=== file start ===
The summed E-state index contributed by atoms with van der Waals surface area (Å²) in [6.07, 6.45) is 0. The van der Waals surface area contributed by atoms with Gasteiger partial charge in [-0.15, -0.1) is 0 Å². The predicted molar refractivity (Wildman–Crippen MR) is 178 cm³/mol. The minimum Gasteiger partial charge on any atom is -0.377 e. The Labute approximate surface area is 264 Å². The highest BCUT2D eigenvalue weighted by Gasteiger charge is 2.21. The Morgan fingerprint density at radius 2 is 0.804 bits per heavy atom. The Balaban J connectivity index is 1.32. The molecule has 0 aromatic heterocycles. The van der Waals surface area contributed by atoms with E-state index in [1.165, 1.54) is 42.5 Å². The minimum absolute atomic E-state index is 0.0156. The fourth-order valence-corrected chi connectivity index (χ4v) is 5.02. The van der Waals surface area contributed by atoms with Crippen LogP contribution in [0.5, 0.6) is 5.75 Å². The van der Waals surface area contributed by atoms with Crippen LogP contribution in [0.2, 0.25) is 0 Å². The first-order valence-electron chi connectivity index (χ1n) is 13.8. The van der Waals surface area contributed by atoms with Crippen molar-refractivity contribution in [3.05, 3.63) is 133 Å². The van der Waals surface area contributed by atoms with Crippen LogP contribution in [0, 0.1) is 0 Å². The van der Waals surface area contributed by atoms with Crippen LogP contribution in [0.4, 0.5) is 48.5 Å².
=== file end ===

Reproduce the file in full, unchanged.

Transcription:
The summed E-state index contributed by atoms with van der Waals surface area (Å²) in [6.07, 6.45) is 0. The van der Waals surface area contributed by atoms with Gasteiger partial charge in [-0.15, -0.1) is 0 Å². The predicted molar refractivity (Wildman–Crippen MR) is 178 cm³/mol. The minimum Gasteiger partial charge on any atom is -0.377 e. The Labute approximate surface area is 264 Å². The highest BCUT2D eigenvalue weighted by Gasteiger charge is 2.21. The Morgan fingerprint density at radius 2 is 0.804 bits per heavy atom. The Balaban J connectivity index is 1.32. The molecule has 0 aromatic heterocycles. The van der Waals surface area contributed by atoms with E-state index in [1.165, 1.54) is 42.5 Å². The minimum absolute atomic E-state index is 0.0156. The fourth-order valence-corrected chi connectivity index (χ4v) is 5.02. The van der Waals surface area contributed by atoms with Crippen LogP contribution in [0.5, 0.6) is 5.75 Å². The van der Waals surface area contributed by atoms with Crippen LogP contribution in [0.2, 0.25) is 0 Å². The first-order valence-electron chi connectivity index (χ1n) is 13.8. The van der Waals surface area contributed by atoms with Crippen molar-refractivity contribution in [3.05, 3.63) is 133 Å². The van der Waals surface area contributed by atoms with Crippen LogP contribution in [0, 0.1) is 0 Å². The van der Waals surface area contributed by atoms with Crippen LogP contribution in [0.4, 0.5) is 48.5 Å².